B2B Content Writing A Guide To Improve Traffic & Conversions


Compared to B2C (business-to-consumer) enterprise, operating as a B2B (business-to-business) company demands a much different marketing strategy. Notably, you have to focus on appealing to a number of individuals and decision-makers, not just a single customer.

Sales funnels are longer and more complex, so you need high-quality B2B content writing to captivate leads and nurture them until they’re ready to close.

B2B Content Writing vs. B2C Content

B2C content often appeals to individual emotions and focuses on delivering a compelling and immediate call to action.

In many Ws Data cases, high-value content is more qualified to convert a lead to a customer with little else to go on. Since the customer is the first and final decision-maker, they can pull the trigger immediately.

By comparison, B2B content is much more time-consuming and must work on multiple levels.

In many cases, you may have different versions of the same content to show to different people within a single organization.

For example, you may have a sales pitch geared toward hourly staff members, then a white paper or a presentation to sell the concept to higher-level management or executives.

Here’s a more in-depth breakdown of the differences you can find between B2C and B2B content:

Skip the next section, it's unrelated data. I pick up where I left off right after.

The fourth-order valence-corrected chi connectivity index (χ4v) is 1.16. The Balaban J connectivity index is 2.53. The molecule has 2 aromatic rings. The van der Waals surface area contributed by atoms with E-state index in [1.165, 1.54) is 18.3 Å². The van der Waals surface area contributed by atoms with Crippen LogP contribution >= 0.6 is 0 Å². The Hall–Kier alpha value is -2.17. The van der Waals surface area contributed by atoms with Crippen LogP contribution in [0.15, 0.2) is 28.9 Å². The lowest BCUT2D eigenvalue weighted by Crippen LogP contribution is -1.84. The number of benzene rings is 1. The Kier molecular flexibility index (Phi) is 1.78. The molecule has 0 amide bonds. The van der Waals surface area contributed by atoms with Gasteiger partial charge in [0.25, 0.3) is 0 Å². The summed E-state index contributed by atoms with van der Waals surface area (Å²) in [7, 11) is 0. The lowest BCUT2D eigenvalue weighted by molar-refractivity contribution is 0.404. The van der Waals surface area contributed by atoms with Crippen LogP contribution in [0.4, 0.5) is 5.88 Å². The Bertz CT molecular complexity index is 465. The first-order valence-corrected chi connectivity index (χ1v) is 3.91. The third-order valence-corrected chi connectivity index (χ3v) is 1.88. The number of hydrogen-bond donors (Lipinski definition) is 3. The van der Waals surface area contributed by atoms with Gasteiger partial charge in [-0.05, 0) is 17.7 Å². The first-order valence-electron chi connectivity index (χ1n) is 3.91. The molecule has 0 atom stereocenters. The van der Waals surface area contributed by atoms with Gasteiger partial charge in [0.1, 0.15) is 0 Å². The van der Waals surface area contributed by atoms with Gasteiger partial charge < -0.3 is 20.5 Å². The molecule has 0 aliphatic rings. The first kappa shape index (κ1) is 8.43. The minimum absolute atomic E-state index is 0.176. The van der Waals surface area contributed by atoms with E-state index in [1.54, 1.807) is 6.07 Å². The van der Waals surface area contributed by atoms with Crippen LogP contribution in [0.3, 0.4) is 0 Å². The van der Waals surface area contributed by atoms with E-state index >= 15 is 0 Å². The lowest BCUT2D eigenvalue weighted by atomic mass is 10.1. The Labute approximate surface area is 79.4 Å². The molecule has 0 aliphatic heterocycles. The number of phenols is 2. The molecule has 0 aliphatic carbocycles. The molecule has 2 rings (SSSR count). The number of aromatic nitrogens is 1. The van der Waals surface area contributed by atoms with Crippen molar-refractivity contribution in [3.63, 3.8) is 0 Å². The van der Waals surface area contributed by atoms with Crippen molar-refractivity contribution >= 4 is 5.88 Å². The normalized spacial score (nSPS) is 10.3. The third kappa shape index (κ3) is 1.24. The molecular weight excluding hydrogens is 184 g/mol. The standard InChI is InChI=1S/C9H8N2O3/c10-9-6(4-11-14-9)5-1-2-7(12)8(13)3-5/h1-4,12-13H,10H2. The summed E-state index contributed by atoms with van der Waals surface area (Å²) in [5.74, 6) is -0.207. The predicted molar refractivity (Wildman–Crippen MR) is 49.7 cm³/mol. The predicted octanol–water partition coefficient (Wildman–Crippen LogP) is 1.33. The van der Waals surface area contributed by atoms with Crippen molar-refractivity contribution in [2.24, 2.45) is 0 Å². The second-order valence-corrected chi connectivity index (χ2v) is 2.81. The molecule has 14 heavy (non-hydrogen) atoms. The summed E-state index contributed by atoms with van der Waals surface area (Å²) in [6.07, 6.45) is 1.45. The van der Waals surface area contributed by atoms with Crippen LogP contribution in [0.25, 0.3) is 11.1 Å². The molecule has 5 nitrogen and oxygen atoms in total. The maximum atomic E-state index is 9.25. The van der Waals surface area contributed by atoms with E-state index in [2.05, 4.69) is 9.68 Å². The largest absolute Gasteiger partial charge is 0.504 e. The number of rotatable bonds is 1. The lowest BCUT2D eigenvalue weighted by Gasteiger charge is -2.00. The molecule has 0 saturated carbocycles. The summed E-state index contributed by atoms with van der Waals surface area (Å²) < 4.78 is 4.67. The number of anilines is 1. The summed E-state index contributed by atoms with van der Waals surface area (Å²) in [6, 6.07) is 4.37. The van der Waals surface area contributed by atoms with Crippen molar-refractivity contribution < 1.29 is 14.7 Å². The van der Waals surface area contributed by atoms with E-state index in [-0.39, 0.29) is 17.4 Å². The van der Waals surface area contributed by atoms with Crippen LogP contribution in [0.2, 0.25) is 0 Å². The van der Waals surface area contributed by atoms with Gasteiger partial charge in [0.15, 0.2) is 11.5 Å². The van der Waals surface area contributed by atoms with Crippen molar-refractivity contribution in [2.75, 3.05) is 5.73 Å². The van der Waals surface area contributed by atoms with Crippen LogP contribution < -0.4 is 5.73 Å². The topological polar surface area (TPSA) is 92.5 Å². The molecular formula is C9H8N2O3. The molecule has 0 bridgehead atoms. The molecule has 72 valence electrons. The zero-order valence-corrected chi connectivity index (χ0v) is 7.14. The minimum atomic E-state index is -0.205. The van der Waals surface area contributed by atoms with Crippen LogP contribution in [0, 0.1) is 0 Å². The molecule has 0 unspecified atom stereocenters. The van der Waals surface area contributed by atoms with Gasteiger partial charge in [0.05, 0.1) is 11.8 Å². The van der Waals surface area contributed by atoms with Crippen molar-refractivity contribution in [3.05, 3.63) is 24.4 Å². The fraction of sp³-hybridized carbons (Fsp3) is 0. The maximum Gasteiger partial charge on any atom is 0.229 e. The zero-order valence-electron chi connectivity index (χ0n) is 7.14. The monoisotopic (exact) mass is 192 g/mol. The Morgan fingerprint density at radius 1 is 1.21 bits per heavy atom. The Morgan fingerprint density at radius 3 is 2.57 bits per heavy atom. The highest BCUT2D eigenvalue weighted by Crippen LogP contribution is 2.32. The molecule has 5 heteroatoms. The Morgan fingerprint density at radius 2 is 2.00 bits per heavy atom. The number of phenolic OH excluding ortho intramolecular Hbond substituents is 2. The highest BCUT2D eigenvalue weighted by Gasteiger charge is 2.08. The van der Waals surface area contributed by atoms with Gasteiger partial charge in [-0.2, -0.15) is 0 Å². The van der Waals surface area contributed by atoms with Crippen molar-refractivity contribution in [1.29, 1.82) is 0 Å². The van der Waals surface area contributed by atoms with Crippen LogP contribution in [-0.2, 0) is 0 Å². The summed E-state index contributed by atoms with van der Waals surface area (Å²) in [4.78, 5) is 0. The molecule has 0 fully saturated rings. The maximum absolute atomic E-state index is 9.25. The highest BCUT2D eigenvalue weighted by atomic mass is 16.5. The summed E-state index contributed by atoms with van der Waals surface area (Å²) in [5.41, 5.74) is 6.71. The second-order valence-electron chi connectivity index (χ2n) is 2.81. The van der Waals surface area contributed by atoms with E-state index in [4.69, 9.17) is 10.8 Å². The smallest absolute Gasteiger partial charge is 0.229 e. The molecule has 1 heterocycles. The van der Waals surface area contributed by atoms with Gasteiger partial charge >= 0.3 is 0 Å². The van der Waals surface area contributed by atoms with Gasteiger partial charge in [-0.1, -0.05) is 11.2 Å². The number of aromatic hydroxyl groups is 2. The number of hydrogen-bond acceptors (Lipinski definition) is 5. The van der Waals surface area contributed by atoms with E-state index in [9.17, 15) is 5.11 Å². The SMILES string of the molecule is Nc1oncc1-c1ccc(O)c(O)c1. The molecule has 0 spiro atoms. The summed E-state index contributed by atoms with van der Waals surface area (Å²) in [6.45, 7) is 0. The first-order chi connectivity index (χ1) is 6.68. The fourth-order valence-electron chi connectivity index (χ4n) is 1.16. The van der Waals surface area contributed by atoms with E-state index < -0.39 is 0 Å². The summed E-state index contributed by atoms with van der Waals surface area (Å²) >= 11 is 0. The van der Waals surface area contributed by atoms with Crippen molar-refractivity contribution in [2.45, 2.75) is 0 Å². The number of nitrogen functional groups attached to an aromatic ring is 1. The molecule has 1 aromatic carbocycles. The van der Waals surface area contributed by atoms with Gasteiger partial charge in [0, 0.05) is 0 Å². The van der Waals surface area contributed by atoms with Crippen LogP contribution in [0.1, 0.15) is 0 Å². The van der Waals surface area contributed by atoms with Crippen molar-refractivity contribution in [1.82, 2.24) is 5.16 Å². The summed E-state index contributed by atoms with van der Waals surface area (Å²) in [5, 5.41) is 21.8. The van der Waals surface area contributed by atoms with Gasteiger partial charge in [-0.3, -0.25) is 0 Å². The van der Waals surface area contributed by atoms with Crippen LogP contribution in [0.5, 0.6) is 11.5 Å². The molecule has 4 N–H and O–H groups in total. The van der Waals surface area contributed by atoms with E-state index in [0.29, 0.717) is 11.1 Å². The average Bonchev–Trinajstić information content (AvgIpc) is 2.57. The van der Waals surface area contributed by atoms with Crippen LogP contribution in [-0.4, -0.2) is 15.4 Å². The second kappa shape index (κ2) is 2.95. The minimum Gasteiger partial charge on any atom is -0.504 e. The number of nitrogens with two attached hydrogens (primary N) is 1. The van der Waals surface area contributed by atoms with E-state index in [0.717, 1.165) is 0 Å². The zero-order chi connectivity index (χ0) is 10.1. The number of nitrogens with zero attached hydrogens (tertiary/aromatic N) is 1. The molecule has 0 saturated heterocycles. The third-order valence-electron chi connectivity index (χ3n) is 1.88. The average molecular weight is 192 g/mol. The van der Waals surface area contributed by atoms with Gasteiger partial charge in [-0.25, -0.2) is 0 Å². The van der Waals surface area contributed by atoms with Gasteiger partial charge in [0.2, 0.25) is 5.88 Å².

Emotional vs. Rational
There’s a misconception that B2B customers only think logically, not emotionally. This isn’t exactly true, what is more accurate is that the emotions of a B2B customer are rooted in different reactions and consequences.

For example, a customer may make an impulsive purchase because they’re hungry or the product can help them at that moment.

A B2B client, though, may think about how well the product will impress their bosses.

Both decisions are based on emotion, but what changes is the “next step.”

A customer decides to purchase the item while a B2B client decides to pass marketing materials on to their superior.

How to Write Captivating B2B Content

Since your product or service is geared toward an entire company, you don’t necessarily have to appeal to individual pain points. However, if possible, you should incorporate both levels within your content.

For example, let’s say you’re selling customer service software. Individual reps may like it because the software is easy to use and reduces their workload. Executives may appreciate the FJ Lists program because it improves productivity and cuts labor costs.

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